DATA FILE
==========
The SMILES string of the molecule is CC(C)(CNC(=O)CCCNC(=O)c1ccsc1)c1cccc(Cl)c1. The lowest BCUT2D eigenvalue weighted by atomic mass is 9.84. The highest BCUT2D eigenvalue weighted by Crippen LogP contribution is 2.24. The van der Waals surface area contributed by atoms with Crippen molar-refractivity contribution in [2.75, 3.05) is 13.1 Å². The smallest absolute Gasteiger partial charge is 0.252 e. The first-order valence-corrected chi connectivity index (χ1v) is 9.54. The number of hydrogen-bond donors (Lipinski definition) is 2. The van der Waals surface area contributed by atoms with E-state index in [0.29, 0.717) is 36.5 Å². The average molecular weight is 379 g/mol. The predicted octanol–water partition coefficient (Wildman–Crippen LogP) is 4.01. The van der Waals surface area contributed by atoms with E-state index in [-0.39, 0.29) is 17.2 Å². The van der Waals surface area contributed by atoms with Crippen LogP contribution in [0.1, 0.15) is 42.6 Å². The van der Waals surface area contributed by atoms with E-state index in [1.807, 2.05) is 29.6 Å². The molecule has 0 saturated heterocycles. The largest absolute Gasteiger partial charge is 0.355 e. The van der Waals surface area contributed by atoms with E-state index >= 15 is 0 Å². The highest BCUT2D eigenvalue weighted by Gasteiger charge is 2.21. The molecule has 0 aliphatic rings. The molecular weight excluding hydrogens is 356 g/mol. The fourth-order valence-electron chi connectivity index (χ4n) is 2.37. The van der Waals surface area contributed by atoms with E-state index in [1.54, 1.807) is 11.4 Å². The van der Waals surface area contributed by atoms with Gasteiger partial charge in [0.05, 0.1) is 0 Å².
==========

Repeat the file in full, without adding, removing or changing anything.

The SMILES string of the molecule is CC(C)(CNC(=O)CCCNC(=O)c1ccsc1)c1cccc(Cl)c1. The lowest BCUT2D eigenvalue weighted by atomic mass is 9.84. The highest BCUT2D eigenvalue weighted by Crippen LogP contribution is 2.24. The van der Waals surface area contributed by atoms with Crippen molar-refractivity contribution in [2.75, 3.05) is 13.1 Å². The smallest absolute Gasteiger partial charge is 0.252 e. The first-order valence-corrected chi connectivity index (χ1v) is 9.54. The number of hydrogen-bond donors (Lipinski definition) is 2. The van der Waals surface area contributed by atoms with E-state index in [0.29, 0.717) is 36.5 Å². The average molecular weight is 379 g/mol. The predicted octanol–water partition coefficient (Wildman–Crippen LogP) is 4.01. The van der Waals surface area contributed by atoms with E-state index in [-0.39, 0.29) is 17.2 Å². The van der Waals surface area contributed by atoms with Crippen LogP contribution in [0.1, 0.15) is 42.6 Å². The van der Waals surface area contributed by atoms with E-state index in [1.807, 2.05) is 29.6 Å². The molecule has 0 saturated heterocycles. The largest absolute Gasteiger partial charge is 0.355 e. The van der Waals surface area contributed by atoms with E-state index >= 15 is 0 Å². The highest BCUT2D eigenvalue weighted by Gasteiger charge is 2.21. The molecule has 0 aliphatic rings. The molecular weight excluding hydrogens is 356 g/mol. The fourth-order valence-electron chi connectivity index (χ4n) is 2.37. The van der Waals surface area contributed by atoms with E-state index in [1.54, 1.807) is 11.4 Å². The van der Waals surface area contributed by atoms with Gasteiger partial charge in [0.05, 0.1) is 0 Å².